The deal in Dallas is done; former Mexican international defender Duilio Davino has signed a two-year contract. He's no longer with the national team, having last played for Mexico in a friendly against Paraguay prior to the 2006 World Cup, for which he wasn't selected. True, this indicates he's not quite as strong or fast as he was while playing 84 times for his country and 323 league games for Club America, yet it also means - unless he's recalled - that he won't be tied up with qualifiers and the sometimes staggering load of friendlies piled onto the national team.
He turns 32 in March and made it clear when he arrived in Dallas last weekend to discuss a contract that money wasn't the primary issue.
Thus, FCD didn't use a Designated Player slot to sign him - no word yet on his salary -- yet will certainly give the crowds at Pizza Hut Park and around the league a bit of a boost, having played 10 years for Las Aguilas, which has followers in many American cities.
And he's still got the savvy of playing 14 years in league teeming with talented Mexican, Central American, and South American attackers.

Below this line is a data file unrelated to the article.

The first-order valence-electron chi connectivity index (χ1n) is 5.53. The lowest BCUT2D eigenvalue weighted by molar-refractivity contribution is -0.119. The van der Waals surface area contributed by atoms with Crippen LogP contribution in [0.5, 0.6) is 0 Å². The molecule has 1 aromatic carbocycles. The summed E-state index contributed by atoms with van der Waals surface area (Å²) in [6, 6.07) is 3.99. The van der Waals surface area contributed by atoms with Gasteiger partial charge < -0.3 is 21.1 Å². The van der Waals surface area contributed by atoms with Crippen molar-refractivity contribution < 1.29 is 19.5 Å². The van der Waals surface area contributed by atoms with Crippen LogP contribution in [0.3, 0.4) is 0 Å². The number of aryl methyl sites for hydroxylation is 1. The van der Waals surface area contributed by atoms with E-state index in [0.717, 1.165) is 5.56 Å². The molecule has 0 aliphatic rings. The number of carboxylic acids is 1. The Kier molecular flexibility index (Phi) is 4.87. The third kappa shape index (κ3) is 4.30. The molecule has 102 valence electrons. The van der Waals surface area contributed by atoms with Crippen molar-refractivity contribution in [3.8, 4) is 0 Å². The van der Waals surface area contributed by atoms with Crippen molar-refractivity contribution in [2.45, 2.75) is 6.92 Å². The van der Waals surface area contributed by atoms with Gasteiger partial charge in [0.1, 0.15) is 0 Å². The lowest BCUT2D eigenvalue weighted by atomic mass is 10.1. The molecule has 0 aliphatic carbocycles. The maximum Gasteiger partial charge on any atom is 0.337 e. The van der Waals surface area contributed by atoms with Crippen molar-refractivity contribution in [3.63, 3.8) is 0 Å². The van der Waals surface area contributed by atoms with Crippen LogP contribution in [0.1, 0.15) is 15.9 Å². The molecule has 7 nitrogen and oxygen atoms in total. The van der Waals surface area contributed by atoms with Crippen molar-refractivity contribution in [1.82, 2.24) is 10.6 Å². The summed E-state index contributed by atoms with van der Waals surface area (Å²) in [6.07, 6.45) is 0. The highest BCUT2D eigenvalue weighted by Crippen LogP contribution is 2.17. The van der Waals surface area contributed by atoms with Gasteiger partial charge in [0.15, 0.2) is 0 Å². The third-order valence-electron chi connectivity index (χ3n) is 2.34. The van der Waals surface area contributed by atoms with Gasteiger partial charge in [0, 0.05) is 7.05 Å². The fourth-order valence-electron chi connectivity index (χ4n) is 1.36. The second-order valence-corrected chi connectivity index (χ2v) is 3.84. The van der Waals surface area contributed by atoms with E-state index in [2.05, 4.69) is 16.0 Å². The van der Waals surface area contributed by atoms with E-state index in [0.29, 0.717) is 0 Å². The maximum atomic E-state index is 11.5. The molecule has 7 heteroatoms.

He debuted in 1994 for his first club, UAG ("Tecos") 11 days after his 18th birthday, and played his first game for Mexico less than two years later at the CONCACAF Gold Cup.
Last month, Club America released him after a decade of service during which he played in the World Cup, Copa Libertadores, Copa Sudamericana, CONCACAF Champions Cup, and yes, last year's SuperLiga.
Both his parents are Argentine. His father, a former professional player, moved the family to Mexico to coach Leon. Duilio was born in Leon, Guanajuato. His older brother Flavio played professionally in Mexico as well.
This rich soccer heritage won't mean jack if he can't handle the travel, the heat, the refs, the postseason pressure, and the sometimes chaotic play of MLS. And he's by no means an all-time great defender in the tradition of Rafael Marquez or Claudio Suarez. This move isn't a slam-dunk.
But little by little, MLS is attracting more and more players steeped in the game from their earliest days, survivors of very harsh, perhaps ruthless, processes of testing and eliminating candidates, yet still capable of competent play. To the sometimes frenetic pace of MLS they bring experience, guile, vision, and a zeal to win honed by long years of fierce competition.
Last year, Guillermo Barros Schelotto, Suarez, and Davino's former Club America teammate, Cuauhtemoc Blanco, proved that age isn't everything.
It will be up to Coach Steve Morrow, his FCD teammates, and Davino (5-foot-11, 165 pounds) himself to avoid being exposed for pace (Landon Donovan) or overpowered in the air (Brian Ching). It will be interesting to see how a former Northern Ireland international defender fares with an Argentine counterpart who grew up in Mexico, but sometimes it's the esoteric, not the obvious, that works in MLS.